The White House yesterday said it was “absolutely wrong” for the September 11 commission to falsely accuse The Washington Times of breaking a story that Osama bin Laden used a satellite phone.
White House press secretary Scott McClellan also acknowledged that he erred by telling The Washington Post Monday that President Bush was referring to The Times when he complained about the disclosure at a press conference earlier in the day. Both The Times and The Post have since pointed out that bin Laden’s use of satellite phones had been reported by Time magazine, CBS, CNN and other media outlets before The Times repeated it on Aug. 21, 1998.
Mr. McClellan said he “should have been clearer” by explaining “the president was referring to the 9/11 commission report.”
The report states, “Bin Laden had taken to moving his sleeping place frequently and unpredictably and had added new bodyguards. Worst of all, al Qaeda’s senior leadership had stopped using a particular means of communication almost immediately after a leak to The Washington Times. This made it much more difficult for the National Security Agency to intercept his conversations.”
Commission Vice Chairman Lee H. Hamilton, a former Democratic congressman from Indiana, had gone further.
“Leaks, for instances, can be terribly damaging,” he said in an October speech. “In the late ‘90s, it leaked out in The Washington Times that the U.S. was using Osama bin Laden’s satellite phone to track his whereabouts. Bin Laden stopped using that phone. We lost his trail.”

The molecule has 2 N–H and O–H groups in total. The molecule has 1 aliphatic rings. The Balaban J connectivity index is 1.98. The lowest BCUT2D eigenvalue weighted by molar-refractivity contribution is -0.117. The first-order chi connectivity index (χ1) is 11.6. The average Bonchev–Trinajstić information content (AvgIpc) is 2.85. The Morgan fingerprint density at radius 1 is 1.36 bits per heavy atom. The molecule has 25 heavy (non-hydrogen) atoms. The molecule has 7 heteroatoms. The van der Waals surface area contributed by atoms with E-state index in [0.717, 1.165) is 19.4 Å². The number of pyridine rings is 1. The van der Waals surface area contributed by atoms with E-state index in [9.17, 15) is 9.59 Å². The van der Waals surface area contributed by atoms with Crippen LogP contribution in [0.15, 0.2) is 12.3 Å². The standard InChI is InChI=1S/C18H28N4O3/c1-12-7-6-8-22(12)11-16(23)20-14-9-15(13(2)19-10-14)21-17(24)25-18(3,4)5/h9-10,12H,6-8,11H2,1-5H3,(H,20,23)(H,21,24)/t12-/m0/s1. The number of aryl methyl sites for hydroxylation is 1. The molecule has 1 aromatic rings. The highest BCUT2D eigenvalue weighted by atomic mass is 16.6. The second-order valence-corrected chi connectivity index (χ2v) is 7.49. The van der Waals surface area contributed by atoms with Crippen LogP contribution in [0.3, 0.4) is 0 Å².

But The Times merely reported that bin Laden used satellite phones, not that they were being tracked. Moreover, the information published by The Times already had been reported two years earlier by Time magazine, which said bin Laden “keeps in touch with the world via computers and satellite phones and gives occasional interviews to international news organizations including TIME and CNN.”
Yesterday, Mr. McClellan said Mr. Hamilton acknowledges that he and the commission “would not have singled out The Times if they had known about earlier reports where the information about bin Laden using a satellite phone was disclosed.”
The presidential spokesman added, “It is absolutely wrong to single out The Washington Times, or suggest TWT disclosed this information.”
It appears the commission was repeating an accusation first leveled by two Democrats who worked for former President Bill Clinton and wrote a partisan book in 2002 that denounced The Times as “an unabashed right-wing newspaper.” The authors savaged The Times for publishing its 1998 article.
“Bin Laden stopped using the satellite phone instantly,” wrote authors Daniel Benjamin and Steven Simon. “The United States lost its best chance to find him.”
Asked by The Post why he blamed The Times when the information had been reported earlier by numerous other media outlets, Mr. Benjamin shrugged, “You got me.”